Ferrari F430 2007

There's always been much more to Ferraris than just phenomenal performance -- their styling, exclusivity and sheer presence all play a part in their allure. Since the 1970s, Ferrari's line of midengine V8-powered sports cars has provided the most "affordable" means of accessing this mystique, though some of these cars have been more successful than others. While most offered a level of performance that few cars could match, more recent years have ushered in new competition, which effectively addressed the Ferrari's weaknesses while improving upon its strengths. The famous sports-car maker from Maranello answered with the Ferrari F430 coupe and Spider convertible.

The car's basic shape is similar to its predecessor, but is edgier and adopts design cues from the Enzo supercar. Thanks to a lightweight space frame draped with aluminum body panels, the F430 weighs in at a lean 3,200 pounds. The heart of the F430's improvements, though, lies within its drivetrain. For all to see underneath a clear rear hatch is a redesigned 90-degree V8, accompanied by a newer version of the "F1" sequential-shift manual transmission. It now shifts more smoothly in everyday driving situations while still allowing super-quick upshifts and perfect rev-matched downshifts at the pull of a paddle.

Given that the F430's price can easily break the $200,000 barrier, it's understandably difficult for many people to consider this Ferrari as an "entry-level" machine. Even for the well-heeled, the F430's cost might seem a little excessive considering that cars like the Corvette Z06 or the Porsche 911 Turbo offer similar (or better) performance for considerably less money. But there's no denying that the Ferrari F430 is an exceptional sports car by every measure. In terms of performance, it has but a handful of equals and even fewer superiors. It won't be mistaken for anything but a Ferrari, and will no doubt bring thoroughly satisfying ownership to the fortunate few able to afford one.

One interesting caveat: Potentially facing a ban on U.S. sales of the Modena in early 2006, Ferrari successfully petitioned the NHTSA for an exemption to a safety requirement related to airbag deployment. While the Modena includes numerous safety features, Ferrari argued that the airbag problem only affected particularly small passengers who are out of their normal seating position, and thus received a two-year exemption.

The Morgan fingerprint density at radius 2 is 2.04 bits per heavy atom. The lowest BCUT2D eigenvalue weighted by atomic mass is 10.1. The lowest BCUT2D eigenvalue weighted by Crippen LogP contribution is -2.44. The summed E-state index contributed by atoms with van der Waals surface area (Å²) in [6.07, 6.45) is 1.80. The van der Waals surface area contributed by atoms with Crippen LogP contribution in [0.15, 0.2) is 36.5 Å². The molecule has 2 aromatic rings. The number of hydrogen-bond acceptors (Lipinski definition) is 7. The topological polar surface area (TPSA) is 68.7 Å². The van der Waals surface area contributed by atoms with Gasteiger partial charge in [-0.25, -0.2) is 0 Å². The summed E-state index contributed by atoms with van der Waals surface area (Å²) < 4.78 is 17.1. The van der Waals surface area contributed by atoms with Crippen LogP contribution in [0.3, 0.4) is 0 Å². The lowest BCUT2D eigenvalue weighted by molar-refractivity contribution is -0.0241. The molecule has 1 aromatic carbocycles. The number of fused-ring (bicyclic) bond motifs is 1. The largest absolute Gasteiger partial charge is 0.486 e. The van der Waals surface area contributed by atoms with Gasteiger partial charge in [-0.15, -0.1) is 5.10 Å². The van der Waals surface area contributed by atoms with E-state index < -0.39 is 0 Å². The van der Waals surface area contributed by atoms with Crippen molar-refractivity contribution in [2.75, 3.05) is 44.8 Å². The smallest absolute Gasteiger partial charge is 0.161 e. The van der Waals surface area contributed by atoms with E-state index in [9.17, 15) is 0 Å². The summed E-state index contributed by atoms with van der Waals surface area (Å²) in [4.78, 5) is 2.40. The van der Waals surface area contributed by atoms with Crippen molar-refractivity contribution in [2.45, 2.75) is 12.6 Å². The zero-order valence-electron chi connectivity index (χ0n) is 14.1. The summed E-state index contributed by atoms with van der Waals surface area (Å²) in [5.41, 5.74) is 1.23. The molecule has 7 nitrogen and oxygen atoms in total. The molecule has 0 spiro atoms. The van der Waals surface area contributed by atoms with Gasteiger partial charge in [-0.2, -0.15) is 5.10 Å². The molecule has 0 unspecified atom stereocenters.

Current Ferrari F430

The Ferrari F430 sports car is available as a coupe or Spider convertible. Despite its performance orientation, most modern conveniences come standard -- including keyless entry, auto-dimming mirrors, automatic dual-zone climate control and MP3-capable audio. The F430's standard 19-inch wheels wear different sizes of rubber front-to-rear for enhanced stickiness. And the F430 can also be customized through a long list of options, including competition wheels, race-oriented ceramic brakes, racing seats, carbon-fiber interior trim, fitted luggage, and special paint and leather colors.

The Ferrari F430 derives its power from a mid-mounted, 4.3-liter V8 engine. Its 483 horsepower and 343 pound-feet of torque is sent to the rear wheels through either a traditional six-speed manual or Ferrari's electrohydraulic F1-style transmission controlled by paddle shifters. The F430 also has an electronically controlled "E-diff" rear differential that helps to improve acceleration and vehicle balance. At full gallop, the F430 can hit 60 mph in less than 4.5 seconds and tops out just shy of 200 mph. Reining all this in are antilock brakes and driver-adjustable traction and stability controls.

Ferrari interior design has come a long way in recent years, and the F430's cockpit is relatively comfortable for drivers of all kinds. The Spider's top is fully automatic, and can be lowered in about 20 seconds. Its rear window is made of plastic, however, which detracts slightly from the car's premium status. Regardless, the F430 is a true exotic offering maximum driving thrills. Rocketing up to cruising speed is a gut-wrenching affair, and the V8's substantial power creates a shrieking wail that might be considered offensive or melodic, depending on context. Passing slower traffic is absurdly easy, and its superbly engineered steering and suspension connects the driver to the road in a manner few other cars can match.

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